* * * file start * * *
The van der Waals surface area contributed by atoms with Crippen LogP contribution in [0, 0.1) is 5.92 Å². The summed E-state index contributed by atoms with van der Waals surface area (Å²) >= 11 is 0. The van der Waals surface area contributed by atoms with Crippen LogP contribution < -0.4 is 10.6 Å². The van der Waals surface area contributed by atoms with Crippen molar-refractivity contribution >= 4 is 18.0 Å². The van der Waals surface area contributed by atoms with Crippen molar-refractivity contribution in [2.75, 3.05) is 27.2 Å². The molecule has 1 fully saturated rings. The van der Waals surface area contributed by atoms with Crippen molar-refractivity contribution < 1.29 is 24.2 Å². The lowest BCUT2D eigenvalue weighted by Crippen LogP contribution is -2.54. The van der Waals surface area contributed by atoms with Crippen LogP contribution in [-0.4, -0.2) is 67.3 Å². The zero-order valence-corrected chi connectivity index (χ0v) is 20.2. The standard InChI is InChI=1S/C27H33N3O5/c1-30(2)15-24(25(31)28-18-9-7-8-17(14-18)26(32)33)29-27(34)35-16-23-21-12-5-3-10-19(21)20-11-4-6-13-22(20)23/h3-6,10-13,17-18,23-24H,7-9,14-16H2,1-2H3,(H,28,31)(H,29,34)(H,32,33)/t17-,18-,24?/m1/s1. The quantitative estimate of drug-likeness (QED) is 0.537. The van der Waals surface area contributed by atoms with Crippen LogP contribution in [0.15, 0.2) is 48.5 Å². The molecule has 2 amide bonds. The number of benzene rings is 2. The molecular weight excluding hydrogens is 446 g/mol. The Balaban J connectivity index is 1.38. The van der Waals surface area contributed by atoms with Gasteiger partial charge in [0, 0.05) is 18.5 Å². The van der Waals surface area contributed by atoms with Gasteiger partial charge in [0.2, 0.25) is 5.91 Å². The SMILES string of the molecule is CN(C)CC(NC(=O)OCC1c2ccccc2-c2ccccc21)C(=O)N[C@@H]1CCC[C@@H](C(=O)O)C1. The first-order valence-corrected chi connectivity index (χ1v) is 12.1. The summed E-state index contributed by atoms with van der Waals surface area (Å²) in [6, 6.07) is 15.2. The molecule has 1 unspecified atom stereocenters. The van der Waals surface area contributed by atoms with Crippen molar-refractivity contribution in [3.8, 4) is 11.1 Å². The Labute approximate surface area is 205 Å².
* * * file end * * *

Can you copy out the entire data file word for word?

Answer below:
The van der Waals surface area contributed by atoms with Crippen LogP contribution in [0, 0.1) is 5.92 Å². The summed E-state index contributed by atoms with van der Waals surface area (Å²) >= 11 is 0. The van der Waals surface area contributed by atoms with Crippen LogP contribution < -0.4 is 10.6 Å². The van der Waals surface area contributed by atoms with Crippen molar-refractivity contribution >= 4 is 18.0 Å². The van der Waals surface area contributed by atoms with Crippen molar-refractivity contribution in [2.75, 3.05) is 27.2 Å². The molecule has 1 fully saturated rings. The van der Waals surface area contributed by atoms with Crippen molar-refractivity contribution < 1.29 is 24.2 Å². The lowest BCUT2D eigenvalue weighted by Crippen LogP contribution is -2.54. The van der Waals surface area contributed by atoms with Crippen LogP contribution in [-0.4, -0.2) is 67.3 Å². The zero-order valence-corrected chi connectivity index (χ0v) is 20.2. The standard InChI is InChI=1S/C27H33N3O5/c1-30(2)15-24(25(31)28-18-9-7-8-17(14-18)26(32)33)29-27(34)35-16-23-21-12-5-3-10-19(21)20-11-4-6-13-22(20)23/h3-6,10-13,17-18,23-24H,7-9,14-16H2,1-2H3,(H,28,31)(H,29,34)(H,32,33)/t17-,18-,24?/m1/s1. The quantitative estimate of drug-likeness (QED) is 0.537. The van der Waals surface area contributed by atoms with Crippen LogP contribution in [0.15, 0.2) is 48.5 Å². The molecule has 2 amide bonds. The number of benzene rings is 2. The molecular weight excluding hydrogens is 446 g/mol. The Balaban J connectivity index is 1.38. The van der Waals surface area contributed by atoms with Gasteiger partial charge in [0, 0.05) is 18.5 Å². The van der Waals surface area contributed by atoms with Gasteiger partial charge in [0.2, 0.25) is 5.91 Å². The SMILES string of the molecule is CN(C)CC(NC(=O)OCC1c2ccccc2-c2ccccc21)C(=O)N[C@@H]1CCC[C@@H](C(=O)O)C1. The first-order valence-corrected chi connectivity index (χ1v) is 12.1. The summed E-state index contributed by atoms with van der Waals surface area (Å²) in [6, 6.07) is 15.2. The molecule has 1 unspecified atom stereocenters. The van der Waals surface area contributed by atoms with Crippen molar-refractivity contribution in [3.8, 4) is 11.1 Å². The Labute approximate surface area is 205 Å².